The varying weather, with damp and greasy patches on the bitumen, and the challenging nature of today's route, catches out some - there are three rollovers on the 13th stage, Hindmarsh Falls Reverse. Mercifully, no-one is hurt.

Between stages there's time to chat to other competitors. In an older, scruffy-but-quick Nissan GT-R are Matthew Sims and his dad, Dennis. It's their first motor racing event of any kind. "It's been fantastic, and I'm glad that Matthew is driving," says Dennis, obviously a gent of impressive faith. The car is a kosher GT-R but with a single blower.

"I intended to use it for drag racing," explains Matthew.

It consequently has a bit of turbo-lag, but is still damned quick. "It's just an unbelievable experience. The people have been really friendly, and the roads are amazing," adds Dennis.

Mick Hone, the former motorcycle champ (and co-driver for Peter Brock when he crashed and died in Targa West in 2006), is sharing the driving of a classic Ferrari Daytona with the car's owner Ray Delaney. Hone is having a coffee at the end of a long, sporadically wet day; he looks like a train wreck and explains that the Daytona, not blessed with power steering, is no sweet thing to drive. "And the deal seems to be that Ray drives it when the weather is good and I get to drive it when it's wet..." The wipers, Hone grumbles, work only when they feel like it.

Day Three. Mick Doohan has jetted in overnight in his Cessna Citation and, as becomes quickly apparent, he isn't one to hold back, neither on the lurid burnout starts, nor on the passage through the stages. Meanwhile, Lauren and I have moved on to the CLK63 AMG. With 354kW/630Nm underfoot, it's got better numbers than the C63 and it feels livelier and more compact. I love the CLK, despite the fact it's the only Merc available to us with a stability system that can't be turned off.

Between stages, Lauren disappears into the bushes for a nature stop. "I can't believe how many times I've needed to go to the toilet," she remarks as she jumps back into the passenger seat and belts up. It's called nerves, dear.

The poor weather arrives for the Kersbrook stage, and we have a great time sliding around as much as the ESP allows. We even catch up with the C63 Estate, its driver courteously waving us through. Near the end of the stage Lauren mischievously suggests we quickly swap seats when we get to control, so that my fellow journo in the wagon thinks he's just been overtaken, in the wet, by a slip of a gal with little experience. "Um, we'd better not. Don't wanna be responsible for a suicide," I tell her.

It's still drizzling when we start the famed Norton Summit. Damn. More skating with the stars. Suddenly, we're confronted by frantic spectators urgently flagging us down. Something nasty's happened, I think to myself. And sure enough a red '68 E-Type, a glorious hardtop example that we'd admired earlier, has had a slide, clouted an earth bank and flipped onto its roof. Doohan is already out of his car, offering assistance. One occupant has crawled free; the other is still trying to extricate himself. No injuries, but the car is, ahem, no longer pristine.

There are more great driving roads in the afternoon. Lauren is an ideal passenger, too naive to be scared. On some stages, I tell her to toss aside the road book and just enjoy it. We later enjoy a wonderful evening at Magill Estate, home of the Penfolds Grange and, yes, we did have a few sips of the '95 vintage. Purely in the interests of research, you understand.

It's the C63 AMG sedan for us on the final day but Lauren is offered the chance to do a stage sitting alongside, and calling the notes for, Doohan in the C63 Estate. In a heartbeat, she's belting up alongside the former motorcycle champ. So much for blood being thicker than a brush with fame. Multi-tasking, she calls the notes while videoing Mighty Mick at the wheel throughout the 7.8km stage. Sliding around a corner near a spectator point, Doohan observes drily: "People have nothing to do if they can sit on the side of the road all day and look at cars."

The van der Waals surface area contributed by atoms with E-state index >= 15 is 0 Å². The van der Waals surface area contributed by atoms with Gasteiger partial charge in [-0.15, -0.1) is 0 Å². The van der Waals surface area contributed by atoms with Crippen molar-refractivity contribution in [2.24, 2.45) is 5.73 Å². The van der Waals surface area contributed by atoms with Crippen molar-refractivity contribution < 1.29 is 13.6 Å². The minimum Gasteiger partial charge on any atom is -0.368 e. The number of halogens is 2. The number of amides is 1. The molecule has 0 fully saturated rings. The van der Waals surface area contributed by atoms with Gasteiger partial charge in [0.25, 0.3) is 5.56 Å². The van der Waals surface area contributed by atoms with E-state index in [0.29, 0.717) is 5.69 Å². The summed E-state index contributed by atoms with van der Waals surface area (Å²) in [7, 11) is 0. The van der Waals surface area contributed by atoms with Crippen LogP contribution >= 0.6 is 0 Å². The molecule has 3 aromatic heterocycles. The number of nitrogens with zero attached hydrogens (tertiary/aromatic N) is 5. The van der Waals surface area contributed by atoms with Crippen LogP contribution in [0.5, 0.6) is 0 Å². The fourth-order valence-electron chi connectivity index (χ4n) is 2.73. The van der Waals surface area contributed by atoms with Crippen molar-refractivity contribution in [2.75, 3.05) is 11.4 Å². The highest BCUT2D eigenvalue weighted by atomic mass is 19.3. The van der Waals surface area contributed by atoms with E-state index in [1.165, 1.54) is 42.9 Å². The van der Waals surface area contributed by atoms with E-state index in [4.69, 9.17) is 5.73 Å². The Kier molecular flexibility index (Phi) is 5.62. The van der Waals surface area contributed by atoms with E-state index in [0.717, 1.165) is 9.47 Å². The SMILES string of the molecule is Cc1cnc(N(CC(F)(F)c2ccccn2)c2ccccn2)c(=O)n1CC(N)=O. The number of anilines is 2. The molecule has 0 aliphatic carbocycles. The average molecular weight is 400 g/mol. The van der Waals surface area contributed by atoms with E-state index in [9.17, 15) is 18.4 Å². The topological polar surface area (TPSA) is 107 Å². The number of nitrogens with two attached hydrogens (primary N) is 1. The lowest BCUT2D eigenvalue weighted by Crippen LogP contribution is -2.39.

Later, there's a hold up at Paris Creek for the most bizarre of reasons: there is a report of someone firing shots along the route. We sit tight for a bit until the all-clear is given, then to celebrate the lack of gunfire (friendly or otherwise) up ahead, Doohan gives the spectators the longest, snakiest, most spectacular departure from control. His tyre smoke is still hanging in the air when we take off 30 seconds later.

The final day is significant for one other thing - to give Lauren the chance to drive the special stage called Chapel Hill. Having been briefed that the slightest of scratches on the C63 will mean removing her from the will, long-term alienation from her male parent and shame being heaped upon the McKay family, she calmly pulls on the helmet and adjusts her seat and mirrors. "Is the ESP on?" she asks, sounding like a kid looking for reassurance that the training wheels are fixed to her bike. That's a definite affirmative.

The control official counts her down. She sucks in a big breath. There's a lot of sweaty tension in the cabin, but it's mainly on my side. We take off. Lauren uses the road sensibly, apexing in roughly the right places and using her noggin over the blind crests. She backs off appropriately when the needle hits 130km/h. Alongside, I'm all unruffled serenity as I whisper instructions at roughly 140 decibels. "Easy ... easy ... EASY! Brake ... BRAKE! Good."

"Cool it, dad. Take a Valium," she mutters subversively.

Actually, through my discomfort, I note she's quite smooth and apparently quick enough. The hot-rod Nissan GT-R behind us didn't sight us on the stage, which suggests she wasn't hanging around. Smiles all round then, especially from Bill Pye, who is declared the winner of the outright Classic Tour category.

Sadly for Bill, the smile was well and truly wiped off his face 10 days later when the victory was overturned on appeal and local Kevin Weeks, who'd led for much of the event, was named the winner. Weeks had stopped to help out a fellow competitor who'd crashed on one of the stages, but after informing the officials about what had happened, they gave him a new time which elevated him to first. That's the Classic Adelaide Rally for you, surprising right to the end ... and beyond.